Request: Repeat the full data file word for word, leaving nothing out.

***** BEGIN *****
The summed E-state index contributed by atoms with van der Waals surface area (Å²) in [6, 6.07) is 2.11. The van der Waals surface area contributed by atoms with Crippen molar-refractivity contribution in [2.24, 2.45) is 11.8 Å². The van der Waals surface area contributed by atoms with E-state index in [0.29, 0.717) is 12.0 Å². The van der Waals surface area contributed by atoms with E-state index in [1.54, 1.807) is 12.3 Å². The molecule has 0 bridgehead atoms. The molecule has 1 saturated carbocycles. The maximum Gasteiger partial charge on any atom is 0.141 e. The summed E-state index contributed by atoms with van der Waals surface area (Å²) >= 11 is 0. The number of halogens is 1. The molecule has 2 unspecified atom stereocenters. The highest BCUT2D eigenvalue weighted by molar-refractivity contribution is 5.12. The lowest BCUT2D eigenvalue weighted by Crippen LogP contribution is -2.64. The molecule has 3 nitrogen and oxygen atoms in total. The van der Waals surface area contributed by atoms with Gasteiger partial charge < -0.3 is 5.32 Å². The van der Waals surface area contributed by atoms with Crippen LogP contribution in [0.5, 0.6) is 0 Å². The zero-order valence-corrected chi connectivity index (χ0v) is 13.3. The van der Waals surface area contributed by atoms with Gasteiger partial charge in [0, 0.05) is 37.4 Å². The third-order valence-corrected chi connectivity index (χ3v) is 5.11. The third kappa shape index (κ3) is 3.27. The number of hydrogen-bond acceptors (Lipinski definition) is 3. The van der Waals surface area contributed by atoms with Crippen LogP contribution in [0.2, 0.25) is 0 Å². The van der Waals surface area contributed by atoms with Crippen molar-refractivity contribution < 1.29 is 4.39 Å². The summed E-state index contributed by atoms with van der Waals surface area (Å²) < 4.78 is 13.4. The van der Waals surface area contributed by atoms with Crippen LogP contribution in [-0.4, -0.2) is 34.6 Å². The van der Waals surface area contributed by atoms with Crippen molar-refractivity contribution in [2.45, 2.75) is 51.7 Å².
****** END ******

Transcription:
The summed E-state index contributed by atoms with van der Waals surface area (Å²) in [6, 6.07) is 2.11. The van der Waals surface area contributed by atoms with Crippen molar-refractivity contribution in [2.24, 2.45) is 11.8 Å². The van der Waals surface area contributed by atoms with E-state index in [0.29, 0.717) is 12.0 Å². The van der Waals surface area contributed by atoms with E-state index in [1.54, 1.807) is 12.3 Å². The molecule has 0 bridgehead atoms. The molecule has 1 saturated carbocycles. The maximum Gasteiger partial charge on any atom is 0.141 e. The summed E-state index contributed by atoms with van der Waals surface area (Å²) >= 11 is 0. The number of halogens is 1. The molecule has 2 unspecified atom stereocenters. The highest BCUT2D eigenvalue weighted by molar-refractivity contribution is 5.12. The lowest BCUT2D eigenvalue weighted by Crippen LogP contribution is -2.64. The molecule has 3 nitrogen and oxygen atoms in total. The van der Waals surface area contributed by atoms with Gasteiger partial charge < -0.3 is 5.32 Å². The van der Waals surface area contributed by atoms with Crippen LogP contribution in [0.5, 0.6) is 0 Å². The zero-order valence-corrected chi connectivity index (χ0v) is 13.3. The van der Waals surface area contributed by atoms with Gasteiger partial charge in [0, 0.05) is 37.4 Å². The third-order valence-corrected chi connectivity index (χ3v) is 5.11. The third kappa shape index (κ3) is 3.27. The number of hydrogen-bond acceptors (Lipinski definition) is 3. The van der Waals surface area contributed by atoms with Crippen LogP contribution in [0.2, 0.25) is 0 Å². The van der Waals surface area contributed by atoms with Crippen molar-refractivity contribution < 1.29 is 4.39 Å². The summed E-state index contributed by atoms with van der Waals surface area (Å²) < 4.78 is 13.4. The van der Waals surface area contributed by atoms with Crippen LogP contribution in [-0.4, -0.2) is 34.6 Å². The van der Waals surface area contributed by atoms with Crippen molar-refractivity contribution in [2.45, 2.75) is 51.7 Å².